(This is a review of the Playstation Vita edition of the game only. It will highlight the differences between the most recent port and the game’s original platforms, but will not be an in-depth review of the game itself.)
Borderlands 2 for the Playstation Vita has been through cancellation rumors, fluctuating levels of hype and widespread skepticism. The port of the popular FPS/RPG hybrid to the Vita was originally meant to bring some recognizable and acclaimed triple A power to the handheld to boost systems sales. But that’s all in theory; in practicality, the PS Vita version of Borderlands 2 is a complete technical mess, the likes of which makes me question how anyone thought this port would result in an enjoyable gameplay experience.
First off, the Vita edition of Borderlands 2 doesn’t cut out any of its content, but instead actually includes most of the DLC add-ons that have been released over the past two years. The game presented is an exact copy and paste of the original game, right down to the enemy encounters and environments. Despite some awkward control schemes and hard-to-read text, the game plays relatively well in terms of control when compared to the console version. Content isn’t an issue with the Vita version though, it’s the actual execution.
The technical aspects of the Vita edition are what make the game virtually unplayable. Right off the bat, it becomes apparent that the high spec requirements of the original Borderlands 2 have been poorly adapted to the Vita’s hardware. For instance, changing the color scheme and head of your character in the character creation menu takes a good 15-30 seconds to load, and sometimes the preview doesn’t even change until you select an option. Load times are horrendous, framerate drops are severe and common, and there is at times a significant delay between the firing of your gun and hit detection. It’s a mess, a poorly done port that comes off as a rushed, desperate attempt to translate a triple A title on to a handheld that clearly can’t handle the game’s running requirements.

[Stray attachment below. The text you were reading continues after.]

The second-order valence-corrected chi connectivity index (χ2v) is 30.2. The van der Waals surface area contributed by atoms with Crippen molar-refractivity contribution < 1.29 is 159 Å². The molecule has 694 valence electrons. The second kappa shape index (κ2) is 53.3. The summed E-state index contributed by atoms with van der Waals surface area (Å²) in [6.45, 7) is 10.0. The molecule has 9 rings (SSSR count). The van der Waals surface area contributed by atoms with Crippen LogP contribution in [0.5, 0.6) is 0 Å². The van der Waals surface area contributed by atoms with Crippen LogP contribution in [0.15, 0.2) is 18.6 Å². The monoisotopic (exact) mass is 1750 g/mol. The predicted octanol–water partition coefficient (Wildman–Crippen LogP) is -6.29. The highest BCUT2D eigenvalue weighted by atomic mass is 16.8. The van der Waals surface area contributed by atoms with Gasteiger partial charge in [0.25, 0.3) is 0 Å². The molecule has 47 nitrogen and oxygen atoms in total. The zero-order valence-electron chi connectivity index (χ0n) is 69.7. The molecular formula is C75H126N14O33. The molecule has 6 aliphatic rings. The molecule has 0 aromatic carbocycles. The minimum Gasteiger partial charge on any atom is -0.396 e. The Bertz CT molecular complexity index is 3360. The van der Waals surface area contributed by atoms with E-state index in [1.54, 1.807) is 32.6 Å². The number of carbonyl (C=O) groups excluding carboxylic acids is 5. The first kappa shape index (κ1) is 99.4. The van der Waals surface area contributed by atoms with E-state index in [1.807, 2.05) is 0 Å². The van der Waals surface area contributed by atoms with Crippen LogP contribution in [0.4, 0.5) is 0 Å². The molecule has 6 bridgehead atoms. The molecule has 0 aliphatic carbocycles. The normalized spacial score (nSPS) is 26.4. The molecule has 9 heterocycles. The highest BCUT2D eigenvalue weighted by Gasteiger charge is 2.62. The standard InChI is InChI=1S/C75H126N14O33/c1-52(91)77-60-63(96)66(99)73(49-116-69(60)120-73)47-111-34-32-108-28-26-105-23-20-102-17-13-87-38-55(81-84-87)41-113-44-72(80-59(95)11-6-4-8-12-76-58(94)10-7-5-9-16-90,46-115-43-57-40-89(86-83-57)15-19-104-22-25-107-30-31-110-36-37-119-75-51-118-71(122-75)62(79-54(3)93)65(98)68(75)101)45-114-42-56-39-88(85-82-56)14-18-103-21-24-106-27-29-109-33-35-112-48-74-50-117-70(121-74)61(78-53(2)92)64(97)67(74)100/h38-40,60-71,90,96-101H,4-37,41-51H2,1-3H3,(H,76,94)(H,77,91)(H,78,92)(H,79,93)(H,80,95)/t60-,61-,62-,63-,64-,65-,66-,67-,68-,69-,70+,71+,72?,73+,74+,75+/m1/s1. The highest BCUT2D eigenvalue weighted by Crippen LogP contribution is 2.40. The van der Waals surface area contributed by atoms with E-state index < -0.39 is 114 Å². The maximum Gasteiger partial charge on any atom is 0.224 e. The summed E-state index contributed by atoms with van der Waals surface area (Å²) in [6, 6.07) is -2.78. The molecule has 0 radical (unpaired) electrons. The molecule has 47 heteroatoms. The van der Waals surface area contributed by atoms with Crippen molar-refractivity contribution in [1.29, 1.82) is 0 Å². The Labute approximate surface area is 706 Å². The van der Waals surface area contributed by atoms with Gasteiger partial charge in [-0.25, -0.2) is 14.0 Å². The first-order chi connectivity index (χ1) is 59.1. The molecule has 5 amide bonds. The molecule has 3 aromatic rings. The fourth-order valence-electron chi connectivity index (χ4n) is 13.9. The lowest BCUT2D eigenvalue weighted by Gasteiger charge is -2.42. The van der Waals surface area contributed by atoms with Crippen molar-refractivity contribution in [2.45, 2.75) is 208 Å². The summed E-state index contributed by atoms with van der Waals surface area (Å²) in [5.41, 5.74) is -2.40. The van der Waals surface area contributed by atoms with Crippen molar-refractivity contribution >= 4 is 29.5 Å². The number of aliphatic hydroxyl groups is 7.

In terms of graphics, Borderlands 2 for Vita has been severely downgraded to meet the handheld’s hardware requirements. The low resolution and lack of sharp details are comparable to the PS2’s graphics, which is where I would place the Vita overall in terms of graphical power and potential. The graphics aren’t bad in a sense, but the fact that the Vita can barely keep up with the already lowered graphics turns the game into a visual headache.
Borderlands 2 for Vita is a sloppy, embarrassing port that is teeming with technical problems. I would not recommend anyone buy this version of Borderlands 2, unless it was literally the only way in your life you’d ever have a chance to play the game, and even then I’d still discourage buying this version. It’s a failed attempt to promote the Vita in the worst way possible.
Final Score: 4.5 / 10
Written and Edited by Tim Atwood
Chief Editor at The Pixel Pen Review